Prichard v. Metropolitan Life Ins. Co.

Summarized by:

  • Court: 9th Circuit Court of Appeals Archives
  • Area(s) of Law: ERISA
  • Date Filed: 04-21-2015
  • Case #: 12-17355
  • Judge(s)/Court Below: Circuit Judge Wallace for the Court; Circuit Judges Smith and Friedland
  • Full Text Opinion

A court reviews denials of insurance benefits de novo when the governing plan document does not contain discretion-granting terms.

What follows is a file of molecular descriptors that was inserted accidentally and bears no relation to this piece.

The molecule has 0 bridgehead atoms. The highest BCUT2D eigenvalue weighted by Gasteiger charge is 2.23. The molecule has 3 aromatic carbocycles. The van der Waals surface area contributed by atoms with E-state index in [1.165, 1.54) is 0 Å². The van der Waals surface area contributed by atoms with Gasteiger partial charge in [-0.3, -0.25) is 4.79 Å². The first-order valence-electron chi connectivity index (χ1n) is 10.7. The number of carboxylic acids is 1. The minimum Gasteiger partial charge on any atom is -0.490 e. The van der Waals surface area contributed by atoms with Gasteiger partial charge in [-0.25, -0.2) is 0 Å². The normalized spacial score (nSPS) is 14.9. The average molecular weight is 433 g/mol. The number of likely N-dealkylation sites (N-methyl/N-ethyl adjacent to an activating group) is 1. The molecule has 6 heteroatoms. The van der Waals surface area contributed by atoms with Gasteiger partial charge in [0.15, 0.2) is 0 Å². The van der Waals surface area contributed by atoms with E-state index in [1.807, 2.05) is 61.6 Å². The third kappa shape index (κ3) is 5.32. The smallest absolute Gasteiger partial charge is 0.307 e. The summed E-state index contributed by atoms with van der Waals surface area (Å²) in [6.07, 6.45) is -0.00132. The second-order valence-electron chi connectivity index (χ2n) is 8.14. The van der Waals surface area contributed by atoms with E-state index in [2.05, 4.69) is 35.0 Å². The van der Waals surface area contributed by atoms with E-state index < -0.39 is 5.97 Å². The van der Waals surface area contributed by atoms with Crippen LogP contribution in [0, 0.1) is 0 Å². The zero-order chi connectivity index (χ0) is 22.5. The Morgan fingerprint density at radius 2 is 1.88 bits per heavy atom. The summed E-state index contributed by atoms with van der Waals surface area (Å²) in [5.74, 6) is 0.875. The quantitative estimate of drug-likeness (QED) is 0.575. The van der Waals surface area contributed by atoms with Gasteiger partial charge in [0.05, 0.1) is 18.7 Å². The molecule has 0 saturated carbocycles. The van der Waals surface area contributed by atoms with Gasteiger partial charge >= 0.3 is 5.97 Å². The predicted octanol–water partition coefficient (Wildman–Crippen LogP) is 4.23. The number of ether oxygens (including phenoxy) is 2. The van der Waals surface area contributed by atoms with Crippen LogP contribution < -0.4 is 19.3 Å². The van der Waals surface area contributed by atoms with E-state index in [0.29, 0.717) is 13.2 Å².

Matthew Prichard filed suit contesting an ERISA plan administrator's denial of his long-term disability benefits. Prichard obtained disability insurance from his employer IBM, and was denied long-term disability benefits by the insurer, Metropolitan Life Insurance Company (“MetLife”). Prichard was asked for proof of continued medical disability, but MetLife concluded that there was insufficient evidence to give Prichard long-term disability benefits. The district court reviewed MetLife’s decision for abuse of discretion, and determined that MetLife was within its authority as granted by the Summary Plan Document (“SPD”). On appeal, Prichard argued that the district court should have reviewed the case de novo because, as stated in CIGNA Corp. v. Amara, the grant of discretion located exclusively within an SPD is insufficient to grant discretionary review. The Ninth Circuit noted that sometimes an SPD may constitute a governing plan document through a “consolidated approach.” However, the panel determined that an insurance certificate in the record was the governing plan document because it specifically stated the plan’s terms and provisions, and was clearly written for IBM employees, the beneficiaries, which included Prichard. The panel found that the insurance certificate contained no grant of discretion to MetLife. Therefore, the panel reasoned that since the insurance certificate contained no grant of discretion, the discretionary language within the SPD does not create an additional term of the plan. Thus, the panel concluded that the district court erred in using abuse of discretion, and remanded the case to be reviewed de novo. VACATED and REMANDED.

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